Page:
So you’ve completed rehab and returned to normal life. Did you know that by improving other aspects of your health and well-being, you can greatly improve your odds of a successful long-term recovery? Your mental and physical well-being contribute greatly to substance abuse problems; inversely, a healthy mind and body keeps you happy and satisfied without any need for extra substances. Consider these four moves for a better you:
1) Exercise more
Exercise offers a ton of benefits to addiction recovery, not the least of which is its potential as a completely healthy, safe source of endorphins. If you can get involved in sports or some physical hobby, you’ll be far less likely to fall back into old habits. You’ll also find it much easier to find sobriety-friendly hobbies if you’re willing and able to get out and sweat a bit.
2) Eat better
It’s easy to trade in one addiction for another, unfortunately, which means many who overcome substance abuse problems end up with some form of dietary trouble in its place. While overeating won’t wreck your life quite as completely as a drinking problem or pills, it can and will cut away at many of the gains you’ve made by going sober. Eat healthy, maintain your newly cleansed body, and you’ll avert a lot of problems down the line with general health and sobriety.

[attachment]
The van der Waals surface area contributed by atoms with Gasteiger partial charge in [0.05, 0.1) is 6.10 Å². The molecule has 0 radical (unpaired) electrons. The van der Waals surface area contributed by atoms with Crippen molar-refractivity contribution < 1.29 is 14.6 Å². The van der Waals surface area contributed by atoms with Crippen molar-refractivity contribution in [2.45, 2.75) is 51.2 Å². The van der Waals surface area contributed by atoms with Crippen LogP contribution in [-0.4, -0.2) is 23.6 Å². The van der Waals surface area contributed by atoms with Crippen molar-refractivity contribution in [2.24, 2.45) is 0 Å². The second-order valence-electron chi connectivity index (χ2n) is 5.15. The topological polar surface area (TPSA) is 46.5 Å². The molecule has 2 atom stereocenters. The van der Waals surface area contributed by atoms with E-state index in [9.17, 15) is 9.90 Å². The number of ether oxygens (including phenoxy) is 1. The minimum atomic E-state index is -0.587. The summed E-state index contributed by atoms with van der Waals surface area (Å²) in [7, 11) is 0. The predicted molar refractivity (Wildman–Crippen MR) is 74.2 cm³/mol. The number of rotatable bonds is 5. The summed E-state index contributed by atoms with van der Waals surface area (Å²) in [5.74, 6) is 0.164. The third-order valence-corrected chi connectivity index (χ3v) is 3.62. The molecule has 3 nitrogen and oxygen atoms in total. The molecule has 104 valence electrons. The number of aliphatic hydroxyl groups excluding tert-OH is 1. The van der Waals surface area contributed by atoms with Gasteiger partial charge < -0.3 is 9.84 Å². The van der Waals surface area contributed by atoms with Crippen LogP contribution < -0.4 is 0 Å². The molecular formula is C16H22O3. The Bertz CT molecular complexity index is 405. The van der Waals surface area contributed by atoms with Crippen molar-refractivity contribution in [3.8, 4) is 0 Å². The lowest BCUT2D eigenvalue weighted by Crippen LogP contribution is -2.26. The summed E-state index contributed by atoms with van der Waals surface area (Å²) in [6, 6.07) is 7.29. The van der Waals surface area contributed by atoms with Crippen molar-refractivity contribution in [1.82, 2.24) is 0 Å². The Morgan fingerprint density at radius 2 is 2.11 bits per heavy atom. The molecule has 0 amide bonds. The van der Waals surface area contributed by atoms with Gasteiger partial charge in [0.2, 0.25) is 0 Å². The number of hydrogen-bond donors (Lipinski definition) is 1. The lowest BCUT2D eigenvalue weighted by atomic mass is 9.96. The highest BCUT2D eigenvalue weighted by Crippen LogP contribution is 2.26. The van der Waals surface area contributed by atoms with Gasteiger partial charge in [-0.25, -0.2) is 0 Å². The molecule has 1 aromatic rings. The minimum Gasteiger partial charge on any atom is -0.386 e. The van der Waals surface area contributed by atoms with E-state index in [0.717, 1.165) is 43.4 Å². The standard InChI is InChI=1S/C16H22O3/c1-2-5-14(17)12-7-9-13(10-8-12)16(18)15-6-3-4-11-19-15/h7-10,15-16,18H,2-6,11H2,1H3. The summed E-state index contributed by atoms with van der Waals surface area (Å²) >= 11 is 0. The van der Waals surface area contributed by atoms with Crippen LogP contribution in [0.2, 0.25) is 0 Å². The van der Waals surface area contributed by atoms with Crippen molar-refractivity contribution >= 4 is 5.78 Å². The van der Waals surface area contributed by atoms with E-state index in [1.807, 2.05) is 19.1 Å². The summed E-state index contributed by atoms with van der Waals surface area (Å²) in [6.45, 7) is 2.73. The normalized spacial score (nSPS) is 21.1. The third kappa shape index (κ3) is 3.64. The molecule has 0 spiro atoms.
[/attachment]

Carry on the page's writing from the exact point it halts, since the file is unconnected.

3) See a doctor for any physical ailments
Many substance abuse cases begin with relatively innocuous self-medication for pain or insomnia. It doesn’t take long for a nightcap before bed to become a drinking problem, a sore back to become an opioid addiction, and so on. Before you get on with the rest of your life, do yourself a favor and get your health nailed down. You might be surprised by the results.
4) See a psychiatrist for your mental health
A huge amount of substance abuse actually tracks back to one or more mental health issues. Resolving those issues, should they exist, is absolutely critical to your long-term happiness and your long-term sobriety. The strongest will in the world can’t stand alone against the unrestrained impulsivity of ADHD, the depression and manias of bipolar disorder, or the nail-biting terror of general anxiety.